In Rome, Bertens lost to Konta in the semifinals. The Brit had upset No.8 Sloane Stephens in the second round, Venus Williams in the round 16 and Marketa Vondrousova in the quarter-finals on her 28th birthday. Konta, the first British woman to reach the Italian Open final since Virginia Wade in 1971, extended her wait for a first WTA clay-court title continues after she lost to Karolina Pliskova in the Italian Open final.
She went on to record her her first ever main draw win at Roland Garros after four unsuccessful attempts. She lost in the semi-finals to the Czech teenager Vondrousova on Court Simonne Mathieu, the newest stadium next to the garden. But the British No.1 showed her disapproval against the decision to move both women’s delayed semi-finals away from the Court Philippe Chatrier. Konta, the 26th seed, missed out on becoming the first British woman to reach a Grand Slam final since Wade triumphed at Wimbledon in 1977.
Djere’s heartbreaking speech in Rio de Janeiro
In the ATP Tour, the short indoor season nestled between the Australian Open and the first two Masters 1000 of the year crowned Frenchman Jo-Wilfried Tsonga who captured his first ATP Tour title since October 2017 beating countryman Pierre-Hugues Herbert at the Open Sud de France in Montpellier.
Ranked No. 210 in the ATP Rankings, Tsonga became the lowest-ranked ATP Tour titlist since Pablo Andujar at 2018 Marrakech. His countryman Gael Monfils stunned every opponent in Rotterdam while Laslo Djere won his first career title at the Rio Open and dedicated his victory to his parents, both of whom died from cancer, in a heartbreaking speech (h/t @TennisTV)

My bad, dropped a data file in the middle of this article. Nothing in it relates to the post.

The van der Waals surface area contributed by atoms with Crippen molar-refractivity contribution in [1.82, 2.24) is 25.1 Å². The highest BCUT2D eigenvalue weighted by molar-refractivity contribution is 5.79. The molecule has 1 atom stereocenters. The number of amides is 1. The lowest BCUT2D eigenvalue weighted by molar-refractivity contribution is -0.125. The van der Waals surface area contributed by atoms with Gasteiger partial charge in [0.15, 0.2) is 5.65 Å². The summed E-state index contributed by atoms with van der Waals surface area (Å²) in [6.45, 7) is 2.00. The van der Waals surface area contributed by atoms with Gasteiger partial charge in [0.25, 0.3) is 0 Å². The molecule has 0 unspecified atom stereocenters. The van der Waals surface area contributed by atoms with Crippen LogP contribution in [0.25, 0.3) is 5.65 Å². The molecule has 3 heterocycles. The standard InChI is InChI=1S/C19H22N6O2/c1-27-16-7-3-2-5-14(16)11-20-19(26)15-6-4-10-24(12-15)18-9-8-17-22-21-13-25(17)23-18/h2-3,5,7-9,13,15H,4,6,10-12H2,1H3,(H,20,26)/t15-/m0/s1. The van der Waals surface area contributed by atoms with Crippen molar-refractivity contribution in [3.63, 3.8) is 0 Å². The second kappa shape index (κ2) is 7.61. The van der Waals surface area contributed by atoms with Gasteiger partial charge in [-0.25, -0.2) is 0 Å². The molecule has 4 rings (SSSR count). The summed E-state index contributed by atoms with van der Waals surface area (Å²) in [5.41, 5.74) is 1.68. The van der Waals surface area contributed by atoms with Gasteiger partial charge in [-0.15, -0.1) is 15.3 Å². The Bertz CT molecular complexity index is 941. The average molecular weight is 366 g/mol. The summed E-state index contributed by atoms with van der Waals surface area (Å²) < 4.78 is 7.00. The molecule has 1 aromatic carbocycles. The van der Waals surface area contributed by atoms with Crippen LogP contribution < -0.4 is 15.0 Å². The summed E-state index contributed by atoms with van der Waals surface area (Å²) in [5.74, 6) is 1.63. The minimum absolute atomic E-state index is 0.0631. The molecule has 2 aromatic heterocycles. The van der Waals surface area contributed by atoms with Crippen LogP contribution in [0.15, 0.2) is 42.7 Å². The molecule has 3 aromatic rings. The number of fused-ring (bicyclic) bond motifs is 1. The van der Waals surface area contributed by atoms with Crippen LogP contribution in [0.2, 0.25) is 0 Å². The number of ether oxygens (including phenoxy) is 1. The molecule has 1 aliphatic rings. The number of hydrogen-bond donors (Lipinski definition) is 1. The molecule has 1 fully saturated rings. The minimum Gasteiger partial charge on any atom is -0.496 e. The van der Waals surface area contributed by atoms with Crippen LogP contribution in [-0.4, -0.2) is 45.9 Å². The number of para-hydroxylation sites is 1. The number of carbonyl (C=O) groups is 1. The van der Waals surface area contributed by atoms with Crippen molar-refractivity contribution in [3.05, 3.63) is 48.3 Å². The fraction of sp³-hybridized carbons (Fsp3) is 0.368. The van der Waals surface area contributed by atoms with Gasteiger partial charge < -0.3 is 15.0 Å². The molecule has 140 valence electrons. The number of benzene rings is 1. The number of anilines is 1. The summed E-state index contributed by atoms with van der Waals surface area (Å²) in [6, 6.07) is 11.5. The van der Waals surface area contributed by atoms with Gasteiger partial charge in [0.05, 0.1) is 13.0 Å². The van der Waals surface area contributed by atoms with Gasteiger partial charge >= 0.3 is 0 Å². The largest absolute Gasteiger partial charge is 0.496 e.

“I lost my mom seven years ago and I want to dedicate this one to her. And also to my dad, I lost him two months ago.”
— Tennis TV (@TennisTV) February 24, 2019
Djere beat Felix Auger-Aliassime, the youngest ATP 500 finalist since the tournament tier was established in 2009.
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Evans lost his second career final
Great Britain’s Dan Evans seemingly discovered the fountain of youth in Delray Beach where he moved through qualifying, came back from trailing defending champion Frances Tiafoe 1-4 in the third set of their first-round clash, and continued his streak of upsets stunning John Isner and the American’s home crowd in the semifinal. Ranked at No.148 at the time, Evans lost to Moldovan Radu Albot his second tour-level championship match after finishing runner-up at the 2017 Sydney International.
Federer claimed his 100th ATP title
Federer made history in Dubai becoming the second man after Jimmy Connors to win 100 ATP Titles, 6,600 days after sealing his first in Milan. Federer reached that historic feat in Dubai defeating Greece’s Stefanos Tsitsipas who was a 2-years-old child when he beat Julien Boutter at the Milan Indoors on 4 February, 2001.